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After my last two diaries, in which I showed that Rep. Ron Paul is a racist bastard who personifies the radical right, my master plan ran into a bit of a snag when my cover was blown. I confess: I am in fact an agent of the Giuliani campaign, sent here to unite Republicans against Paul as part of my neoconservative agenda, and my years-long history of contributing here, including my 5-part documentary ridiculing the neocons, has all been part of a secret plot to discredit Ron Paul, starting years before he decided to run. Oh, and I'm also Mia Dolan.

Yes, folks, welcome to the weird, wild, wacky, wonderful world of conspiracy theorists, where everything is proof of something and lack of proof is the strongest proof of all. It's a world where the Illuminati lurk around every corner and Hanlon's Razor is utterly unknown. It's a world Ron Paul knows only too well.


  1. Ron Paul, In His Own Words
  2. Ron Paul: The Radical Right's Man in Washington
  3. Ron Paul: Dude is Wack
  4. Ron Paul Hates You


He asked if there was an international conspiracy to overthrow our government. The answer is yes...

—Ron Paul, August 30, 2003

Ron Paul is what David (Orcinus) Neiwert, a leading authority on the radical right, calls a transmitter: an ostensibly respectable figure whose advocacy of fringe positions lends them a legitimacy they could never otherwise aspire to. Paul, a tireless foe of the United Nations for more than 30 years, is one of the higher-profile proponents of the familiar "New World Order" conspiracy theory, a paranoid fantasy in which a shadowy group of powerful players is perpetually plotting to conquer the world. Like many on the fringe, Paul takes his fear of other countries to ridiculous extremes; when asked by radio host Alex Jones in November 2005  about a report that Dutch and Mexican troops were helping out with Hurricane Katrina relief operations, Paul called it "a horrible precedent, and it's all part of the NAFTA scheme and globalization and world government." (MP3 is here; exchange begins at about the 17:55 mark. Paul is a favorite guest of "9/11 Truth" guy Alex Jones, who has never heard a conspiracy theory he couldn't embrace, from way back; he has appeared on Jones' program three times since February.)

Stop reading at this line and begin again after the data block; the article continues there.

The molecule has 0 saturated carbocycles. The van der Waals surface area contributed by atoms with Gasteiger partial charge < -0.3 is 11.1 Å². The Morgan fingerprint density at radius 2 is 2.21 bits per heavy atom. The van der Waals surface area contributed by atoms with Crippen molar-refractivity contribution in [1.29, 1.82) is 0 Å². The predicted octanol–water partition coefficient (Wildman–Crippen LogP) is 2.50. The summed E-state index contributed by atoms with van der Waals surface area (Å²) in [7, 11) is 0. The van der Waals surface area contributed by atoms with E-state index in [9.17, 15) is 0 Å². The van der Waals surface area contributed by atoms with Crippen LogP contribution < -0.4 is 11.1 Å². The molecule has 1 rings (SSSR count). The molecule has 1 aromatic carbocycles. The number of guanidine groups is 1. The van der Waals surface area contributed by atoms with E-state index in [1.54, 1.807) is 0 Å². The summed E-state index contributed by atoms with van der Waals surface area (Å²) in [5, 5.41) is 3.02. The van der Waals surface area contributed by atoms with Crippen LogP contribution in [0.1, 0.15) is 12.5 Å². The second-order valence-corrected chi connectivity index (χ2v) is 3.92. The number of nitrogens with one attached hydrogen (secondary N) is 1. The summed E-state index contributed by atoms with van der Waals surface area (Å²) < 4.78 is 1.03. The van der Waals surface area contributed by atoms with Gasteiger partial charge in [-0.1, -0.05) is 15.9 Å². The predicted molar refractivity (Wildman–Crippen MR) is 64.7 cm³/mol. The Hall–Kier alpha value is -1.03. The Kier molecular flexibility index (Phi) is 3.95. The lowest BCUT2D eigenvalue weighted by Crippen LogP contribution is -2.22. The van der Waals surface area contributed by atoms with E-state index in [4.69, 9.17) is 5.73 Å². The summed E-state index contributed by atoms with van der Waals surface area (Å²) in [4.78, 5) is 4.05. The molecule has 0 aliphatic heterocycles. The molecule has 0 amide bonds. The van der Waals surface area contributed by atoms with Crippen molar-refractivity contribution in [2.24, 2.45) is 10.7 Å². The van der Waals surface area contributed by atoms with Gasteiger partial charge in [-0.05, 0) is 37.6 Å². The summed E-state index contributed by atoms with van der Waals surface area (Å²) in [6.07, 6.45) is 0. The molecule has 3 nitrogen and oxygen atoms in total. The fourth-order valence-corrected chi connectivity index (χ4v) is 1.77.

So who are these shadowy forces who are plotting to dismantle our Constitution and surrender our sovereignty to a one-world government? Paul explained, in a 2004 interview: